And Finally

Lashed together

Why Pingdu is the ‘capital of fake eyelashes’


One town makes 80% of them

“The eye cannot see the eyelashes” is a Chinese proverb to describe seeing faults in others but being oblivious to your own.

There are others sayings too: if something is “as close as your eyelashes” it means it is ‘about to happen’ and if a matter is small or trivial it can be referred to as a “mosquito’s eyelash”.

What isn’t small or trivial is the amount of false eyelashes that China makes. The country now produces around 80% of global supply, according to

In fact, it isn’t even China as a whole that dominates global production – the main source is one county in the eastern province of Shandong.

In Pingdu, a small county with a population of about 1.3 million, every second shop or workspace, is dedicated to making the substitute eyelashes . Photos of the main street show buildings plastered with signs all bearing the word jiemao, or ‘eyelash’.

The workshops there are almost entirely staffed by women who pack and assemble the eyelashes using magnifying glasses and tweezers. When harvest time comes many of them return to family farms for a few weeks to help get the crops in. “The factory is close to my home which means I can go home to cook lunch for my family, and during harvest time I can go back to farming,” a worker, Zhang Zhenfang, told the Economic Daily.

Eyelash production in Pingdu county began back in the 1970s when workers’ collectives were created to supply the South Korean market. According to, a villager started a private concern during the farming offseason in the 1990s. He soon made enough money to buy a truck. That got the villagers attention and other families took up the business as well.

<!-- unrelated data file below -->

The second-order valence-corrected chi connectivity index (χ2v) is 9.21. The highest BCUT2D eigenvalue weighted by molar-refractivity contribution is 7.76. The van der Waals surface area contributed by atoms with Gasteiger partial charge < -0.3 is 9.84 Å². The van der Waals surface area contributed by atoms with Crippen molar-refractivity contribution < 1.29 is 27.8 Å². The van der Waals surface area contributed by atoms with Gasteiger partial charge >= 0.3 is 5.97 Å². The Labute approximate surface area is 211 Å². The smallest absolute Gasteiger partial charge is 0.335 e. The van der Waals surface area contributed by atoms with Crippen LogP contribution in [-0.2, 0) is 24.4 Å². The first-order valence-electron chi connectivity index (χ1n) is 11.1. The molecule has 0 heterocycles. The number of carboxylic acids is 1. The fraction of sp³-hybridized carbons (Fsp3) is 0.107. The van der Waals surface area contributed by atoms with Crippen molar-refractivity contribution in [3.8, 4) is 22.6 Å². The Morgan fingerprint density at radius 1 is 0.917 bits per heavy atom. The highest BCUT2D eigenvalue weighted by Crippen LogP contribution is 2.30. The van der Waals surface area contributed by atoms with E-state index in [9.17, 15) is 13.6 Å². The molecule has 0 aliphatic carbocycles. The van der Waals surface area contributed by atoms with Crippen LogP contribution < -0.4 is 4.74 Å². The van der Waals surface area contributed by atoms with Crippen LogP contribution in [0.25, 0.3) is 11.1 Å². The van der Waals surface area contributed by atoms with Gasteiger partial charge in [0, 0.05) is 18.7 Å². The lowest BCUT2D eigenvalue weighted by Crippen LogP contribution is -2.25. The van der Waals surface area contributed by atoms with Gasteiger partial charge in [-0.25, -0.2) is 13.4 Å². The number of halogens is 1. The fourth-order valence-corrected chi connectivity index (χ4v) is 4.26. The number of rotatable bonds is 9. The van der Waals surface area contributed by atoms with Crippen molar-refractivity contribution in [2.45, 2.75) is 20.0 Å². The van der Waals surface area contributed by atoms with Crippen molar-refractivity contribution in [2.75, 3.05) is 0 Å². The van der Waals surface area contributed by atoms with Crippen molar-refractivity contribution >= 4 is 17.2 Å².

Pingdu is now home to some 3,000 eyelash making companies. Many of them market and sell their products over e-commerce platforms. The sector directly employs some 50,000 people.

The sale of false eyelashes has risen exponentially in recent years as photo and video sharing apps like Instagram and TikTok have made people more image conscious.

Prior to Covid-19, market analysts predicted 5-7% growth over the coming years, with sales in the global market reaching as much a $1.9 billion by 2025.

The eyelash producers of Pingdu supply markets as diverse as America, Canada, South Korea, Brazil, South Africa, Russia and Japan – with each region preferring a different style of lash. American and European markets prefer longer lashes, denser clustering and a bigger upward curve. Asian markets generally want straighter ones and often opt for adding individual lashes as opposed to a full strip.

One video clip from Pingdu shows a factory owner in front of her samples wall, which includes over 160 types of lashes ranging from the dramatic – long, bushy and made of a mix of horse and mink hair – to short and simple, made of synthetic fibre.

Even within China there is regional diversity in demand – with women in the north preferring longer lashes and those in the south preferring shorter extensions.

Of course, Pingdu is far from the only one-industry town. For instance, Xuchang in Henan province is known as the world’s “wig capital” for being the main exporter of fake hair to Africa (see WiC448).

© ChinTell Ltd. All rights reserved.

Sponsored by HSBC.

The Week in China website and the weekly magazine publications are owned and maintained by ChinTell Limited, Hong Kong. Neither HSBC nor any member of the HSBC group of companies ("HSBC") endorses the contents and/or is involved in selecting, creating or editing the contents of the Week in China website or the Week in China magazine. The views expressed in these publications are solely the views of ChinTell Limited and do not necessarily reflect the views or investment ideas of HSBC. No responsibility will therefore be assumed by HSBC for the contents of these publications or for the errors or omissions therein.